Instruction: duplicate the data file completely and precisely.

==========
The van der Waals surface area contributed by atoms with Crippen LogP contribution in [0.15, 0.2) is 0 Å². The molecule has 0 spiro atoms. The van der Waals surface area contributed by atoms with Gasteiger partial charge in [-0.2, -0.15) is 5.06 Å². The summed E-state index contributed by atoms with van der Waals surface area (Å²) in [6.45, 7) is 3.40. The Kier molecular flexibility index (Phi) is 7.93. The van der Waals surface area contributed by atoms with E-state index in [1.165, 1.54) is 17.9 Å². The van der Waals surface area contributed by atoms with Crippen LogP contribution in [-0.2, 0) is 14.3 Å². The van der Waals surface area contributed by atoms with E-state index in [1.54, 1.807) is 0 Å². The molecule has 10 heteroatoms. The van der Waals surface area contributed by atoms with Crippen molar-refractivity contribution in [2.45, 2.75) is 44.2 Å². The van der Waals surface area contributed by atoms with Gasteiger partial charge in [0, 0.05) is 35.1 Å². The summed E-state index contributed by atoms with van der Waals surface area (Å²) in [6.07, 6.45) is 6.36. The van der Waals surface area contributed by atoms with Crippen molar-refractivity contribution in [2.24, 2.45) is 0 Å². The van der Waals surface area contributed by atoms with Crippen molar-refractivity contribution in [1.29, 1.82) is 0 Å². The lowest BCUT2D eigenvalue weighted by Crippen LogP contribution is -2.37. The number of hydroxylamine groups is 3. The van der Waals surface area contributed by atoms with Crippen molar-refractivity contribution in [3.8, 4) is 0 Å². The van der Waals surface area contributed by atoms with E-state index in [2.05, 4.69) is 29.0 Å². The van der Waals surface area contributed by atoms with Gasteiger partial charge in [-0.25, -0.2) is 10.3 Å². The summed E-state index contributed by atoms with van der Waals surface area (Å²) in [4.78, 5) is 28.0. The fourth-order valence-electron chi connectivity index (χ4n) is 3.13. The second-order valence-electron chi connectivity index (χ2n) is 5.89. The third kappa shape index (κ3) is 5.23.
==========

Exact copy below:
The van der Waals surface area contributed by atoms with Crippen LogP contribution in [0.15, 0.2) is 0 Å². The molecule has 0 spiro atoms. The van der Waals surface area contributed by atoms with Gasteiger partial charge in [-0.2, -0.15) is 5.06 Å². The summed E-state index contributed by atoms with van der Waals surface area (Å²) in [6.45, 7) is 3.40. The Kier molecular flexibility index (Phi) is 7.93. The van der Waals surface area contributed by atoms with E-state index in [1.165, 1.54) is 17.9 Å². The van der Waals surface area contributed by atoms with Crippen LogP contribution in [-0.2, 0) is 14.3 Å². The van der Waals surface area contributed by atoms with E-state index in [1.54, 1.807) is 0 Å². The molecule has 10 heteroatoms. The van der Waals surface area contributed by atoms with Crippen molar-refractivity contribution in [2.45, 2.75) is 44.2 Å². The van der Waals surface area contributed by atoms with Gasteiger partial charge in [0, 0.05) is 35.1 Å². The summed E-state index contributed by atoms with van der Waals surface area (Å²) in [6.07, 6.45) is 6.36. The van der Waals surface area contributed by atoms with Crippen molar-refractivity contribution in [2.24, 2.45) is 0 Å². The van der Waals surface area contributed by atoms with Crippen molar-refractivity contribution in [1.29, 1.82) is 0 Å². The lowest BCUT2D eigenvalue weighted by Crippen LogP contribution is -2.37. The number of hydroxylamine groups is 3. The van der Waals surface area contributed by atoms with Crippen molar-refractivity contribution in [3.8, 4) is 0 Å². The van der Waals surface area contributed by atoms with E-state index in [2.05, 4.69) is 29.0 Å². The van der Waals surface area contributed by atoms with Gasteiger partial charge in [-0.25, -0.2) is 10.3 Å². The summed E-state index contributed by atoms with van der Waals surface area (Å²) in [4.78, 5) is 28.0. The fourth-order valence-electron chi connectivity index (χ4n) is 3.13. The second-order valence-electron chi connectivity index (χ2n) is 5.89. The third kappa shape index (κ3) is 5.23.